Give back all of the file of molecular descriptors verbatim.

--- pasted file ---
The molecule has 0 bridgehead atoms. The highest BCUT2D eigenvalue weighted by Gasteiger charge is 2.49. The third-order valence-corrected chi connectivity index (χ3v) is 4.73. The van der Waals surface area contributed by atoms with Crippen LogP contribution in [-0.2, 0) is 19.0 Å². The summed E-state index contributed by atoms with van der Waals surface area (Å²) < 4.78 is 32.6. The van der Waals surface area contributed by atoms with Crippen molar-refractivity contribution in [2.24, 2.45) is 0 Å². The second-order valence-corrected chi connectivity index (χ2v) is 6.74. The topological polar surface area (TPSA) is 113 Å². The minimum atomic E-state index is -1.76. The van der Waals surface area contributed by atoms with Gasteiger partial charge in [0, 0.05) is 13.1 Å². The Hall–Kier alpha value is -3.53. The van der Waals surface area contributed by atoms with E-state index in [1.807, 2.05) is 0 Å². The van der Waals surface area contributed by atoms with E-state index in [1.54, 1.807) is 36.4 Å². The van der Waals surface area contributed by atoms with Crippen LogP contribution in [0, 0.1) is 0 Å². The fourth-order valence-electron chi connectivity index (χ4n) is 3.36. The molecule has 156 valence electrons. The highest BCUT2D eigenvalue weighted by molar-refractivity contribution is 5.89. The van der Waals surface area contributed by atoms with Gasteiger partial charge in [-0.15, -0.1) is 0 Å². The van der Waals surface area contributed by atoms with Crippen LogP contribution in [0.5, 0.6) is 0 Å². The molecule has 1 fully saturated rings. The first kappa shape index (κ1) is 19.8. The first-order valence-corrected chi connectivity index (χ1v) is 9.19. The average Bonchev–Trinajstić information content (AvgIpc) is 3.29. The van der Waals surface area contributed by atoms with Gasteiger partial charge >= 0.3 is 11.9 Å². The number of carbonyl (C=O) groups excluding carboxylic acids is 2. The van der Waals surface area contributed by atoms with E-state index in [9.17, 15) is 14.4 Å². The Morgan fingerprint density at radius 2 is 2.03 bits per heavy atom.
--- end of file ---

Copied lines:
The molecule has 0 bridgehead atoms. The highest BCUT2D eigenvalue weighted by Gasteiger charge is 2.49. The third-order valence-corrected chi connectivity index (χ3v) is 4.73. The van der Waals surface area contributed by atoms with Crippen LogP contribution in [-0.2, 0) is 19.0 Å². The summed E-state index contributed by atoms with van der Waals surface area (Å²) < 4.78 is 32.6. The van der Waals surface area contributed by atoms with Crippen molar-refractivity contribution in [2.24, 2.45) is 0 Å². The second-order valence-corrected chi connectivity index (χ2v) is 6.74. The topological polar surface area (TPSA) is 113 Å². The minimum atomic E-state index is -1.76. The van der Waals surface area contributed by atoms with Gasteiger partial charge in [0, 0.05) is 13.1 Å². The Hall–Kier alpha value is -3.53. The van der Waals surface area contributed by atoms with E-state index in [1.807, 2.05) is 0 Å². The van der Waals surface area contributed by atoms with E-state index in [1.54, 1.807) is 36.4 Å². The van der Waals surface area contributed by atoms with Crippen LogP contribution in [0, 0.1) is 0 Å². The fourth-order valence-electron chi connectivity index (χ4n) is 3.36. The molecule has 156 valence electrons. The highest BCUT2D eigenvalue weighted by molar-refractivity contribution is 5.89. The van der Waals surface area contributed by atoms with Gasteiger partial charge in [-0.15, -0.1) is 0 Å². The van der Waals surface area contributed by atoms with Crippen LogP contribution in [0.5, 0.6) is 0 Å². The molecule has 1 fully saturated rings. The first kappa shape index (κ1) is 19.8. The first-order valence-corrected chi connectivity index (χ1v) is 9.19. The average Bonchev–Trinajstić information content (AvgIpc) is 3.29. The van der Waals surface area contributed by atoms with Gasteiger partial charge >= 0.3 is 11.9 Å². The number of carbonyl (C=O) groups excluding carboxylic acids is 2. The van der Waals surface area contributed by atoms with E-state index in [9.17, 15) is 14.4 Å². The Morgan fingerprint density at radius 2 is 2.03 bits per heavy atom.